A view of Auburn Central Fire Station on Minot Avenue in Auburn, where a proposed joint public safety building would be erected. Russ Dillingham/Sun Journal file photo

AUBURN — The timeline for a complete overhaul of the city’s public safety facilities is being extended to limit the impact on property taxpayers, officials said.

During a recent presentation to the City Council, officials said the project, which was originally expected to come before voters this November, will be pushed out to 2023.

A committee tasked with planning the projects and providing cost estimates recommended the city move forward with a proposal to build a new joint police and fire station on Minot Avenue.

Due to its estimated $38 million cost, voters would have the final say during a referendum.

Related projects to replace the Engine 2 fire station on South Main Street and renovate the Engine 5 station on Center Street would also be part of a four-year construction timeline slated to begin in 2024.

According to the schedule, construction of the public safety facility wouldn’t begin until 2026. The Engine 2 project would come first, with design in 2024 and construction in 2025.

Advertisement

The City Council will decide next spring on a final schedule when it approves the 5-year Capital Improvement Plan.

City Manager Phil Crowell said during the presentation that the decision to move to a “phased financial approach” came in response to the recent valuation adjustments Auburn was forced to make, which led to higher property taxes for many residents.

He said at its next meeting Sept. 6, the City Council will vote to adopt the committee’s recommendations and plan.

“Their work has been critical, it’s just the timing is just not the right timing for us,” he said.

If approved, the public safety project would result in a $1.36 increase in the property tax rate in 2026. Taken together, the tax increase is slated to be roughly $2 over the multiyear span.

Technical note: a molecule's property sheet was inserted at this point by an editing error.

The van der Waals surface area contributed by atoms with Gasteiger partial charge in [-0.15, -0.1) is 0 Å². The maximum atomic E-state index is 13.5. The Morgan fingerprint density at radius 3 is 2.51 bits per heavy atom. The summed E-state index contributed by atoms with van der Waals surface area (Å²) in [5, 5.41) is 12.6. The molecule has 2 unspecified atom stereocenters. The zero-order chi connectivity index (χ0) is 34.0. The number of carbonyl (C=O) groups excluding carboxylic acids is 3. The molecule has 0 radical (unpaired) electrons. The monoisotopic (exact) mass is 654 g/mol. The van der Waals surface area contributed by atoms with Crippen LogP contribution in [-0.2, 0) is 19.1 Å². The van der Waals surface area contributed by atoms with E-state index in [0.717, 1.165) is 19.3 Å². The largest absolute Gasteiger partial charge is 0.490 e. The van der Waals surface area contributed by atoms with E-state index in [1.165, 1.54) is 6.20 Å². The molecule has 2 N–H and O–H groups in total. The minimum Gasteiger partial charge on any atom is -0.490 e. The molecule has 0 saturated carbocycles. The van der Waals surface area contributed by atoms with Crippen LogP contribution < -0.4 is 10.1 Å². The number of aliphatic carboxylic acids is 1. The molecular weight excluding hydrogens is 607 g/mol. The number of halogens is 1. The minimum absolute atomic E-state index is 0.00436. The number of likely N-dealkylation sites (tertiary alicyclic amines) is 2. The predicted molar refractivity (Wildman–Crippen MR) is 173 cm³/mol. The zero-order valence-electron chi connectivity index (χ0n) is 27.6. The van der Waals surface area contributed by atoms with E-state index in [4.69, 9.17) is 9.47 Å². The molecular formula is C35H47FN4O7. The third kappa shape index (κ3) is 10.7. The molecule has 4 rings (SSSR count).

The city has long planned to bring its Police Department to a new location. When the department relocated to Auburn Hall, it was meant to be a five-year solution. The department has now been there for 13 years.

Advertisement

A facilities assessment in 2019 found a range of issues with the city’s public safety buildings, including inadequate space, functionality, separation from hazards, and living quarters that don’t accommodate a diverse workforce.

Fire Chief Robert Chase has said all three fire facilities face a similar challenge: the need for separate living and work spaces from equipment and garage bays, where there are diesel fumes.

In March, it was announced that U.S. Sen. Susan Collins, R-Maine, had secured $2.5 million toward the public safety project.

Assistant City Manager Brian Wood said the ad hoc public safety committee this year reviewed cost estimates and recent projects in other municipalities, including Wells, Scarborough and South Portland. One earlier option was to renovate the Central Fire Station on Minot Avenue and add a police headquarters.

However, Wood said the committee found that a new station that encompasses both police and fire is the best and most cost effective. The city purchased an adjacent Minot Avenue property last year to allow an expanded footprint.

The total estimated cost of all three projects is $47.8 million, with the new Engine 2 station slated to cost $6.1 million, and the Engine 5 renovation estimated at $3 million.

Advertisement

Officials are hoping the delay could help with efforts to secure more federal or state funding, or more time for construction costs to decrease.

Wood said the estimated impact to the tax rate doesn’t take into account future valuation increases from planned and future residential and commercial development or potential federal or state funding.

The building committee’s key recommendation was that the council place the joint facility before voters and “explore all additional funding opportunities to lessen the impact on taxpayers.”

Mayor Jason Levesque said public safety personnel have not been “working in the best of conditions,” adding that it “was never the council’s intent to keep kicking the can down the road.”

“We need to move cautiously, and we’ll get there, it’s just going to take us a little longer,” Councilor Leroy Walker said.

Comments are no longer available on this story

filed under: